Schenk, P. M., Carvalhais, L. C., and Kazan, K. (2012). Unraveling plant–microbe interactions: can multi-species transcriptomics help? Trends Biotechnol. 30, 177–184. doi: 10.1016/j.tibtech.2011.11.002
Schulze, W. X. (2005). Protein analysis in dissolved organic matter: what proteins from organic debris, soil leachate and surface water can tell us–a perspective. Biogeosciences 2, 75–86. doi: 10.5194/bg-2-75-2005
Septiningsih, E. M., Pamplona, A. M., Sanchez, D. L., Neeraja, C. N., Vergara, G. V., Heuer, S., et al. (2009). Development of submergence-tolerant rice cultivars: the Sub1 locus and beyond. Ann. Bot. 103, 151–160. doi: 10.1093/aob/mcn206
Sessitsch, A., Hardoim, P., Döring, J., Weilharter, A., Krause, A., Woyke, T., et al. (2012). Functional characteristics of an endophyte community colonizing roots as revealed by metagenomic analysis. Mol. Plant Microbe Interact. 25, 28–36. doi: 10.1094/MPMI-08-11-0204
Sharifi, M., Ghorbanli, M., and Ebrahimzadeh, H. (2007). Improved growth of salinity-stressed soybean after inoculation with salt pre-treated mycorrhizal fungi. J. Plant Physiol. 164, 1144–1151. doi: 10.1016/j.jplph.2006.06.016
Shevchenko, A., Sunyaev, S., Loboda, A., Schevchenko, A., Bork, P., Ens, W., et al. (2001). Charting the proteomes of organisms with unsequenced genomes by MALDI-quadrupole time of flight mass spectrometry and BLAST homology searching. Anal. Chem. 73, 1917–1926. doi: 10.1021/ac0013709
Silva, E. N., Ribeiro, R. V., Ferreira-Silva, S. L., Viégas, R. A., and Silveira, J. A. G. (2010). Comparative effects of salinity and water stress on photosynthesis, water relations and growth of Jatropha curcas plants. J. Arid. Environ. 74, 1130–1137. doi: 10.1016/j.jaridenv.2010.05.036
Simontacchi, M., Galatro, A., Ramos-Artuso, F., and Santa-Maria, G. E. (2015). Plant survival in a changing environment : the role of nitric oxide in plant responses to abiotic stress. Front. Plant Sci. 6:977. doi: 10.3389/fpls.2015.00977
Singh, D. P., Prabha, R., Yandigeri, M. S., and Arora, D. K. (2011). Cyanobacteria-mediated phenylpropanoids and phytohormones in rice (Oryza sativa) enhance plant growth and stress tolerance. Antonie Van Leeuwenhoek 100, 557–568. doi: 10.1007/s10482-011-9611-0
Singh, S. (2014). A review on possible elicitor molecules of cyanobacteria: their role in improving plant growth and providing tolerance against biotic or abiotic stress. J. Appl. Microbiol. 117, 1221–1244. doi: 10.1111/jam.12612
Sonah, H., Deshmukh, R. K., Sharma, A., Singh, V. P., Gupta, D. K., Gacche, R. N., et al. (2011). Genome-wide distribution and organization of microsatellites in plants: an insight into marker development in Brachypodium. PLoS ONE 6:21298. doi: 10.1371/journal.pone.0021298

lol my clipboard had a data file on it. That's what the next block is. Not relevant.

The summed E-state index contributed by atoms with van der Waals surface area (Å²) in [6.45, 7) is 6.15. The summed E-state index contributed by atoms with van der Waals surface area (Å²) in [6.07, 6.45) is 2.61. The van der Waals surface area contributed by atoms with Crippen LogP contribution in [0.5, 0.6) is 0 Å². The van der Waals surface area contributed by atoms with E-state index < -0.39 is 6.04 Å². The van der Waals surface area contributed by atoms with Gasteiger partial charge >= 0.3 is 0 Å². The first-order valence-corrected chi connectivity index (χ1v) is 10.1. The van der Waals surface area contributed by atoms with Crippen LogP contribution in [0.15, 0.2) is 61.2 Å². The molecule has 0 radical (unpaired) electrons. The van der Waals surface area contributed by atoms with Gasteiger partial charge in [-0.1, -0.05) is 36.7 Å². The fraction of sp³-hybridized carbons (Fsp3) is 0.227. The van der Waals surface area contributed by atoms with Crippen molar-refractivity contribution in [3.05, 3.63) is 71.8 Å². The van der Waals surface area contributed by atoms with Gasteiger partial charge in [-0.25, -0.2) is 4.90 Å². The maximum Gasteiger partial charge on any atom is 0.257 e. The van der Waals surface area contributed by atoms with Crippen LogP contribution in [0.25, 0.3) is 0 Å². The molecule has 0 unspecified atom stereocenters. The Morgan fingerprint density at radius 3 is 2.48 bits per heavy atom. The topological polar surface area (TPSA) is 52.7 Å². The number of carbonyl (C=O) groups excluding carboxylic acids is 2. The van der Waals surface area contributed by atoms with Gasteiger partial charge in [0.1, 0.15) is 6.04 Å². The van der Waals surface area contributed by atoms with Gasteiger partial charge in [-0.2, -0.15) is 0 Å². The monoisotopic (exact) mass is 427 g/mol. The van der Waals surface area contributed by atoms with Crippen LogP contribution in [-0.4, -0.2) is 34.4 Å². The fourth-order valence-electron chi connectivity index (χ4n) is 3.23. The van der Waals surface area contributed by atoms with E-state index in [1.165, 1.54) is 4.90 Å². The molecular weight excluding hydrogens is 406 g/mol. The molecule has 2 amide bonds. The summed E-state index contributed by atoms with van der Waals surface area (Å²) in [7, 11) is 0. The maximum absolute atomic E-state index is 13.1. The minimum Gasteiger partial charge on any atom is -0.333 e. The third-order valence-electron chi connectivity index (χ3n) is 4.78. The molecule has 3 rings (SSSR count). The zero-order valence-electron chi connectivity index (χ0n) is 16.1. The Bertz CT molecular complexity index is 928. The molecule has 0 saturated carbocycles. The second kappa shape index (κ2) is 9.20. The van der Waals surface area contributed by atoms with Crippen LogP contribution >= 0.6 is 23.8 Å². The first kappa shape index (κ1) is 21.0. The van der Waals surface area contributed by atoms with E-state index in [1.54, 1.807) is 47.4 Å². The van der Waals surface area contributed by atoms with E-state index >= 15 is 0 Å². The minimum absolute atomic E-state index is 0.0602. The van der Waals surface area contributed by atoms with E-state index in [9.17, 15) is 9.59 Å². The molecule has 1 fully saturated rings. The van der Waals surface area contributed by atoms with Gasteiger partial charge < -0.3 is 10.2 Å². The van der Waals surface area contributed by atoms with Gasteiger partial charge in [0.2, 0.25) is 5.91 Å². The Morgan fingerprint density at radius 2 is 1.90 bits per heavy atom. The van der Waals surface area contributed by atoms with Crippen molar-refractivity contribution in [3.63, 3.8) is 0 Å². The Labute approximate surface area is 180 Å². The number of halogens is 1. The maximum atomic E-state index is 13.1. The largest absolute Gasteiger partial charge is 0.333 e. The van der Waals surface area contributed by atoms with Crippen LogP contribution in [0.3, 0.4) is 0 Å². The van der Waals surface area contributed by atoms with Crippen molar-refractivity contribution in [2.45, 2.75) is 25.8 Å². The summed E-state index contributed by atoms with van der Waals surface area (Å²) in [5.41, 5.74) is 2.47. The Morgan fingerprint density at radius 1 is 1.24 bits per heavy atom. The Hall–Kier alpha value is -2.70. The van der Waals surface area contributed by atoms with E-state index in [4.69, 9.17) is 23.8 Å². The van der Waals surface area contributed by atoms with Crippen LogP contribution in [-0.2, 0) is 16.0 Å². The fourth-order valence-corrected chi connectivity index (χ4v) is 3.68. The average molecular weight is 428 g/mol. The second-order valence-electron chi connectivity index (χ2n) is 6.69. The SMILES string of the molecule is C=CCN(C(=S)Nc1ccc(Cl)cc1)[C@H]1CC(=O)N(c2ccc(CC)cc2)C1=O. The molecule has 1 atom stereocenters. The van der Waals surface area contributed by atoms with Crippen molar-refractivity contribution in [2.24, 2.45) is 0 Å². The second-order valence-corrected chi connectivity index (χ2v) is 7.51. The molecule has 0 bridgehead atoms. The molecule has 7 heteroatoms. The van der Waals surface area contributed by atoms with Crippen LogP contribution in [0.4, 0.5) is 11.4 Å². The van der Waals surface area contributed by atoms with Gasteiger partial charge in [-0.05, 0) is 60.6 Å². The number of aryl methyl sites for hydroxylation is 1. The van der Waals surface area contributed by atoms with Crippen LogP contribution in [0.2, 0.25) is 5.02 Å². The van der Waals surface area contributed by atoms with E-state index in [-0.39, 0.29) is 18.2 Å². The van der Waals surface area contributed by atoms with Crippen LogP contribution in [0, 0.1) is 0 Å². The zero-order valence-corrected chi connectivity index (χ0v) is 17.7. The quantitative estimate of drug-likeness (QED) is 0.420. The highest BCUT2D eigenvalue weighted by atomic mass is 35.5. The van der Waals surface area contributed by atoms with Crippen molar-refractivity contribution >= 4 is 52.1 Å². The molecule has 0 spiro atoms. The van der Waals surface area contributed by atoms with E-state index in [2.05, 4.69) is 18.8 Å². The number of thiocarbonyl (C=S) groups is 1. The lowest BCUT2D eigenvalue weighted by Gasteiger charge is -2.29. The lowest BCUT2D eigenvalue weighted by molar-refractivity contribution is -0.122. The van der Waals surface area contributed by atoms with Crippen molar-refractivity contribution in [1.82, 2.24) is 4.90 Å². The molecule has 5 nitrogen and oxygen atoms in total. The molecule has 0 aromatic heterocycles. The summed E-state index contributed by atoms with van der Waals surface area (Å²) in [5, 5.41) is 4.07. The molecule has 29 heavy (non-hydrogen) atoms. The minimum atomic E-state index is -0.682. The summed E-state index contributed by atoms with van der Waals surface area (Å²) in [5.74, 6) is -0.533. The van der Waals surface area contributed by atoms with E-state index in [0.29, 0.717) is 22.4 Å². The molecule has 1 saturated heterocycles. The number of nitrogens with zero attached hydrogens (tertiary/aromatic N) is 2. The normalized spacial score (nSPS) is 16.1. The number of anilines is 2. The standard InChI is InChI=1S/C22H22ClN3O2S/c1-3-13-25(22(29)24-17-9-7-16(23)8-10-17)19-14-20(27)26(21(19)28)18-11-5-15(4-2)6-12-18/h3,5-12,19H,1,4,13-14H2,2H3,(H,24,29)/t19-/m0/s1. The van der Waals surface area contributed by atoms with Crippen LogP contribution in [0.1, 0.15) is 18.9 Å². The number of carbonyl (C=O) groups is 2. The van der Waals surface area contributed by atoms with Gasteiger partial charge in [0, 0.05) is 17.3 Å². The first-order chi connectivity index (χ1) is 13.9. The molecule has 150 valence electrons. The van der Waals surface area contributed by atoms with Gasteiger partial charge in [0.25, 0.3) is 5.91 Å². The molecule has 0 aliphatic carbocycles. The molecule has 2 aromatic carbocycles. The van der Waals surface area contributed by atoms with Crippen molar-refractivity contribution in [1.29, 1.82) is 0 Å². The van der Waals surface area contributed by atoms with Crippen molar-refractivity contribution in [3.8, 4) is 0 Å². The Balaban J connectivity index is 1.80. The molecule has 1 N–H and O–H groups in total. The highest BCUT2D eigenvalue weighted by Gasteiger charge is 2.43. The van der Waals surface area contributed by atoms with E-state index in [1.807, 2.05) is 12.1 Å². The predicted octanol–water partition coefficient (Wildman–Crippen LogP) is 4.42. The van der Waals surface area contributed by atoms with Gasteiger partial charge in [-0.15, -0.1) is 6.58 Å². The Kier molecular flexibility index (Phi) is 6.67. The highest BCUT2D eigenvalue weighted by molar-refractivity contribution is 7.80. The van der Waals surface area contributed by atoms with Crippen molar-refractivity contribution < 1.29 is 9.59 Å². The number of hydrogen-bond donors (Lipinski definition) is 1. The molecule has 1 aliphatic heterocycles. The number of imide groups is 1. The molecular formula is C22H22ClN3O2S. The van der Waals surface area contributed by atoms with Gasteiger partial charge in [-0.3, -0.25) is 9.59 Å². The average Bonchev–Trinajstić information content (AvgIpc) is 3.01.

Sorty, A. M., Meena, K. K., Choudhary, K., Bitla, U. M., Minhas, P. S., and Krishnani, K. K. (2016). Effect of plant growth promoting bacteria associated with halophytic weed (Psoralea corylifolia L.) on germination and seedling growth of wheat under saline conditions. Appl. Biochem. Biotechnol. 180, 872–882. doi: 10.1007/s12010-016-2139-z
Srivastava, G., Kumar, S., Dubey, G., Mishra, V., and Prasad, S. M. (2012). Nickel and ultraviolet-B stresses induce differential growth and photosynthetic responses in Pisum sativum L. seedlings. Biol. Trace Elem. Res. 49, 86–96. doi: 10.1007/s12011-012-9406-9
Srivastava, S., Verma, P. C., Chaudhry, V., Singh, N., Abhilash, P. C., Kumar, K. V., et al. (2013). Influence of inoculation of arsenic-resistant Staphylococcus arlettae on growth and arsenic uptake in Brassica juncea (L.) Czern. Var. R-46. J. Hazard. Mater. 262, 1039–1047. doi: 10.1016/j.jhazmat.2012.08.019
Suarez, C., Cardinale, M., Ratering, S., Steffens, D., Jung, S., Montoya, A. M. Z., et al. (2015). Plant growth-promoting effects of Hartmannibacter diazotrophicus on summer barley (Hordeum vulgare L.) under salt stress. Appl. Soil Ecol. 95, 23–30. doi: 10.1016/j.apsoil.2015.04.017
Sun, C., Johnson, J., Cai, D., Sherameti, I., Oelmüeller, R., and Lou, B. (2010). Piriformosporaindica confers drought tolerance in Chinese cabbage leaves by stimulating antioxidant enzymes, the expression of drought-related genes and the plastid-localized CAS protein. J. Plant. Physiol. 167, 1009–1017. doi: 10.1016/j.jplph.2010.02.013
Sunkar, R., Kapoor, A., and Zhu, J. K. (2006). Posttranscriptional Induction of Two Cu/Zn superoxide dismutase genes in Arabidopsis is mediated by downregulation of miR398 and important for oxidative stress tolerance. Plant Cell 18, 2051–2065. doi: 10.1105/tpc.106.041673
Swaine, E. K., Swaine, M. D., and Killham, K. (2007). Effects of drought on isolates of Bradyrhizobium elkanii cultured from Albizia adianthifolia seedlings on different provenances. Agroforest. Syst. 69, 135–145. doi: 10.1007/s10457-006-9025-6
Swarbrick, P. J., Schulze-Lefert, P., and Scholes, J. D. (2006). Metabolic consequences of susceptibility and resistance in barley leaves challenged with powdery mildew. Plant Cell Environ. 29, 1061–1076. doi: 10.1111/j.1365-3040.2005.01472.x
Takanashi, K., Sasaki, T., Kan, T., Saida, Y., Sugiyama, A., Yamamoto, Y., et al. (2016). A dicarboxylate transporter, LjALMT4, mainly expressed in nodules of Lotus japonicus. Mol. Plant Microbe Interact. 29, 584–592. doi: 10.1094/MPMI-04-16-0071-R
Tani, A., Takai, Y., Suzukawa, I., Akita, M., Murase, H., and Kimbara, K. (2012). Practical application of methanol-mediated mutualistic symbiosis between Methylobacterium species and a roof greening moss, Racomitrium japonicum. PLoS ONE 7:e33800. doi: 10.1371/journal.pone.0033800